McKissick: Goodbye, Collegian — keep on keeping on

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Nathaniel McKissick, Collegian Columnist

Editor’s Note: Traditionally, graduating seniors working at The Collegian are given the chance to write a farewell note at the end of their tenure at CSU.

I’ve met plenty of great people in my time at The Collegian — colleagues and sources alike. My time with the publication has put me in touch with a lot of people who I might not have ever crossed paths with.

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I came to The Collegian‘s opinion desk in June of last year with some help from Student Media Advisor Jake Sherlock. Knowledgeable, kind and incredibly passionate about his craft, he teaches a general reporting class that journalism students would be remiss not to take.

At the time I joined the desk, Bella Eckburg was editor of the desk, and Cody Cooke, who graduated last semester, was the director. Bella is the current director and so hilarious, helpful, bright-eyed and bushy-tailed. Both Bella and Cody helped me get my bearings and get comfortable writing for print.

When my first article came out, a sex column titled “Tips for navigating dating post-pandemic,” my friends took to likening me to Carrie Bradshaw from “Sex and the City.” This was naturally — given the state of Bradshaw’s selfish character and affinity for unhealthy relationships — highly insulting.

The scope of topics I covered broadened moving forward, ranging from politics to the submerged city of Stout, Colorado, resting in Horsetooth Reservoir. But I have always believed sex columns are highly valuable, especially for college students and those entering adulthood.

Sex can be scary, new and uncomfortable, but it can also be fun, exciting and titillating — no pun intended. It’s a natural part of life, and it should be discussed openly and honestly. If even one person gained any sort of value from any of my articles — sex column or otherwise — I’d be happy.

“Although I joined late, the value of RMSMC cannot be understated. The journalistic experience you gain and the connections you make are invaluable to your future career. Plus, it’s so close. Why not take advantage of it?”

The Collegian also taught me great lessons about working under deadlines and writing within the confines of AP Style, and a collaborative article taught me the value of synergism in the workplace.

My advice for burgeoning journalism students would be this: Work with The Collegian (or some other branch of the Rocky Mountain Student Media Corporation applicable to your craft) much sooner than I did. I joined the game pretty late.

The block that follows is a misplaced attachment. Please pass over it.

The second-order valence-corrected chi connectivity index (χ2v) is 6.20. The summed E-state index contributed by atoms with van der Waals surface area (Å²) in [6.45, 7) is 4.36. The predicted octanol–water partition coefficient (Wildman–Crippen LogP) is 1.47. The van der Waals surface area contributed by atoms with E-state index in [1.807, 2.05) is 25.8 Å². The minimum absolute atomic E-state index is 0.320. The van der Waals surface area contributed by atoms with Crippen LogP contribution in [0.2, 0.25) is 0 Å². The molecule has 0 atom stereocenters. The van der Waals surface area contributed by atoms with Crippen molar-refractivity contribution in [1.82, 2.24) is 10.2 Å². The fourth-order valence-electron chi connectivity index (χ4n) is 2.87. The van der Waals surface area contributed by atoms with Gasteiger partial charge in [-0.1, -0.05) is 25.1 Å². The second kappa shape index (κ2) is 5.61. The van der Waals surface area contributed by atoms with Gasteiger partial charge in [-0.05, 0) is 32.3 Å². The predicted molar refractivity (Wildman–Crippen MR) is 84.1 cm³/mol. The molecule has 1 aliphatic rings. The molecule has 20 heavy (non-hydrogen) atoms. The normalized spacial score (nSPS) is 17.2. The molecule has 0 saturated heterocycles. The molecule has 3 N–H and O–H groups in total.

A fifth-year student, I was undeclared my first two years at CSU before declaring journalism and media communications my junior year. To say I felt a little old sitting next to freshmen in JTC 210 would be an understatement.

From there, it wasn’t until my fourth year when I began working with The Collegian, joining the opinion desk to fulfill my practicum requirement. After that semester, I decided to stay on (reducing my workload to every other week), thanks to some valuable advice from Cody.

Although I joined late, the value of RMSMC cannot be understated. The journalistic experience you gain and the connections you make are invaluable to your future career. Plus, it’s so close. Why not take advantage of it?

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Not only do you have the opportunity to meet great people at The Collegian, but the sources I’ve reached out to for information in my articles have been amazing as well.

One such source, Courtenay Daum of the political science department, sat down for a highly engaging and informative discussion with me last semester. Though I am clearly not a political science student, my encounters with her left me highly recommending her as a professor.

I’m not sure where the road will take me next, but one thing is certain: I’ll never forget my time at the revered, the community-driven, the charming Rocky Mountain Collegian. It’s hard to put into words the value of everything I’ve learned.

So to The Collegian and everybody who works within its realm, I appreciate you, good luck and thanks for the memories.

Nathaniel McKissick can no longer be reached at letters@collegian.com but be reached on Twitter @NateMcKissick.